A simple method for displaying the hydropathic character of a protein
J. Mol. Biol.
157
1982
105
132
[PubMed]
Fauchere
J.
,
Pliska
V.
Hydrophobic parameters pi of amino-acid side chains from the partitioning of N-acetyl-amino-acid amides
Eur. J. Med. Chem.
18
1983
369
383
Zamyatnin
A.A.
Amino acid, peptide, and protein volume in solution
Annu. Rev. Biophys. Bioeng.
13
1984
145
165
[PubMed]
Zamyatnin
A.A.
Protein volume in solution
Prog. Biophys. Mol. Biol.
24
1972
107
123
[PubMed]
Sette
A.
,
Sidney
J.
,
del Guercio
M.F.
,
Southwood
S.
,
Ruppert
J.
,
Dahlberg
C.
,
Grey
H.M.
,
Kubo
R.T.
Peptide binding to the most frequent HLA-A class I alleles measured by quantitative molecular binding assays
Mol. Immunol.
31
1994
813
822
[PubMed]
Vitiello
A.
,
Marchesini
D.
,
Furze
J.
,
Sherman
L.A.
,
Chesnut
R.W.
Analysis of the HLA-restricted influenza specific cytotoxic T lymphocyte responses in transgenic mice carrying a chimeric human-mouse class I major histocompatibility complex
J. Exp. Med.
173
1991
1007
1015
[PubMed]
McKinney
D.
,
Skvoretz
R.
,
Qin
M.
,
Ishioka
G.
,
Sette
A.
Characterization of an in situ IFN-γ ELISA assay which is able to detect specific peptide responses from freshly isolated splenocytes induced by DNA minigene immunization
J. Immunol. Methods.
237
2000
105
107
[PubMed]
Murali-Krishna
K.
,
Altman
J.D.
,
Suresh
M.
,
Sourdive
D.J.
,
Zajac
A.J.
,
Miller
J.D.
,
Slansky
J.
,
Ahmed
R.
Counting antigen-specific CD8 T cellsa re-evaluation of bystander activation during viral infection
Immunity.
8
1998
177
187
[PubMed]
Lewis
J.J.
,
Janetzki
S.
,
Schaed
S.
,
Panageas
K.S.
,
Wang
S.
,
Williams
L.
,
Meyers
L.
,
Butterworth
L.
,
Livingston
P.O.
,
Chapman
P.B.
,
Houghton
A.N.
Evaluation of CD8+ T-cell frequencies by the ELISPOT assay in healthy individuals and in patients with metastatic melanoma immunized with tyrosinase peptide
Int. J. Cancer.
87
2000
391
398
[PubMed]
Visseren
M.J.
,
van der Burg
S.H.
,
van der Voort
E.I.
,
Brandt
R.M.
,
Schrier
P.I.
,
van der Bruggen
P.
,
Boon
T.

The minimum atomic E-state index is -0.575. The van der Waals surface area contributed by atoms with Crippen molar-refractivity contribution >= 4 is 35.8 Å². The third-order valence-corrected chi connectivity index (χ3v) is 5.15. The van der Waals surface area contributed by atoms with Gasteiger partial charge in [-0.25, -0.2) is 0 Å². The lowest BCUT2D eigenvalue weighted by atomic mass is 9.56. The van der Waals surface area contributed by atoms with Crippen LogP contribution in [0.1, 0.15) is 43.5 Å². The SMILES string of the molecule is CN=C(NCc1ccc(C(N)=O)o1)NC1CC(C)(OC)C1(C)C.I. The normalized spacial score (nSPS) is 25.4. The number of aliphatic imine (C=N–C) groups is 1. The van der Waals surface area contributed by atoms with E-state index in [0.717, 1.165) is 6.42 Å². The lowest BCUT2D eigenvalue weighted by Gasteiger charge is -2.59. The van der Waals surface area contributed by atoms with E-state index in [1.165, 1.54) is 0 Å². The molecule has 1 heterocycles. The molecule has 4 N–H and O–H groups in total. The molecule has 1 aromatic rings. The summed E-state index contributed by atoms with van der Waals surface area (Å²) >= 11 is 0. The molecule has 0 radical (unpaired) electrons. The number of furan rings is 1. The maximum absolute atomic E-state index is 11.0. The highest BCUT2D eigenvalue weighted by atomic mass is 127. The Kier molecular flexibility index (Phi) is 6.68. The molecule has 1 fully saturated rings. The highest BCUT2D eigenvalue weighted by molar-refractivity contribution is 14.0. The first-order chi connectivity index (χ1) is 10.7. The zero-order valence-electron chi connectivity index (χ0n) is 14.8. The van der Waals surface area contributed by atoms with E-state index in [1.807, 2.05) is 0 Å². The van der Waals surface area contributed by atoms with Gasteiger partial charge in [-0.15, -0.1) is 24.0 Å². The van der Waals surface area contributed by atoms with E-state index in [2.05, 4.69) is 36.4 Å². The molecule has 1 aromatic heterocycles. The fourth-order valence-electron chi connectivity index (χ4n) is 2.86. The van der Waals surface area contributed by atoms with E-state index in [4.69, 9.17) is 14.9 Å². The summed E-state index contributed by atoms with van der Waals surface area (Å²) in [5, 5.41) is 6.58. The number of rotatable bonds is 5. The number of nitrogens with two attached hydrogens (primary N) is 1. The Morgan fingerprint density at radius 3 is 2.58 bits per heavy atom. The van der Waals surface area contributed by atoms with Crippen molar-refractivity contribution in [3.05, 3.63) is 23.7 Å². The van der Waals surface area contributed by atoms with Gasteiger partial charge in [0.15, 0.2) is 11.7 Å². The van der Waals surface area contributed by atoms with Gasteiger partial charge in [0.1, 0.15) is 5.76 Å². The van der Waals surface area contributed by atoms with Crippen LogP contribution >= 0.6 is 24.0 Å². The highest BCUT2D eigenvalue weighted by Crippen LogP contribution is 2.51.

,
Melief
C.J.
,
Kast
W.M.
Identification of HLA-A*0201 restricted CTL epitopes encoded by the tumor specific MAGE-2 gene product
Int. J. Cancer.
73
1997
125
130
[PubMed]
Dyall
R.
,
Bowne
W.B.
,
Weber
L.W.
,
LeMaoult
J.
,
Szabo
P.
,
Moroi
Y.
,
Piskun
G.
,
Lewis
J.J.
,
Houghton
A.N.
,
Nikolic-Zugic
J.
Heteroclitic immunization induces tumor immunity
J. Exp. Med.
188
1998
1553
1561
[PubMed]
Parkhurst
M.R.
,
Salgaller
M.R.
,
Southwood
S.
,
Robbins
P.F.
,
Sette
A.
,
Rosenberg
S.A.
,
Kawakami
Y.
Improved induction of melanoma reactive CTL with peptides from the melanoma antigen gp100 modified at HLA-A201 binding residues
J. Immunol.
157
1996
2539
2548
[PubMed]
Valmori
D.
,
Gervois
N.
,
Rimoldi
D.
,
Fonteneau
J.F.
,
Bonelo
A.
,
Lienard
D.
,
Rivoltini
L.
,
Jotereau
F.
,
Cerottini
J.C.
,
Romero
P.
Enhanced generation of specific tumor-reactive CTL in vitro by selected Melan-A/MART-1 immunodominant peptide analogues
J. Immunol
160
1998
1750
1758
[PubMed]
Davis
M.M.
,
Boniface
J.J.
,
Reich
Z.
,
Lyons
D.
,
Hampl
J.
,
Arden
B.
,
Chien
Y.
Ligand recognition by alpha beta T cell receptors
Annu. Rev. Immunol.
16
1998
523
544
[PubMed]
Theobald
M.
,
Biggs
J.
,
Dittmer
D.
,
Levine
A.J.
,
Sherman
L.A.
Targeting p53 as a general tumor antigen
Proc. Natl. Acad. Sci. USA
92
1995
11993
11997
[PubMed]
Theobald
M.
,
Biggs
J.
,
Hernandez
J.
,
Lustgarten
J.
,
Labadie
C.
,
Sherman
L.A.
Tolerance to p53 by A2.1-restricted cytotoxic T lymphocytes
J. Exp. Med.
185
1997
833
841
[PubMed]
Madden
D.R.
The three-dimensional structure of peptide-MHC complexes
Annu. Rev. Immunol.
13
1995
587
622
[PubMed]
Madden
D.R.
,
Garboczi
D.N.
,
Wiley
D.C.
The antigenic identity of peptide-MHC complexesa comparison of the conformations of five viral peptides presented by HLA-A2
Cell.
75
1993
693
708
[PubMed]
Dressel
A.
,
Chin
J.L.
,
Sette
A.
,
Gausling
R.
,
Hollsberg
P.
,
Hafler
D.A.
Autoantigen recognition by human CD8 T cell clones
J. Immunol.
159
1997
4943
4951
[PubMed]
Grakoui
A.
,
Donermeyer
D.L.
,
Kanagawa
O.
,
Murphy
K.M.
,
Allen
P.M.
TCR-independent pathways mediate the effects of antigen dose and altered peptide ligands on Th cell polarization
J. Immunol.
162
1999
1923
1930
[PubMed]

Abbreviations used in this paper: CEA, carcinoembryonic antigen; HBV, hepatitis B virus; ELISPOT, enzyme-linked immunospot.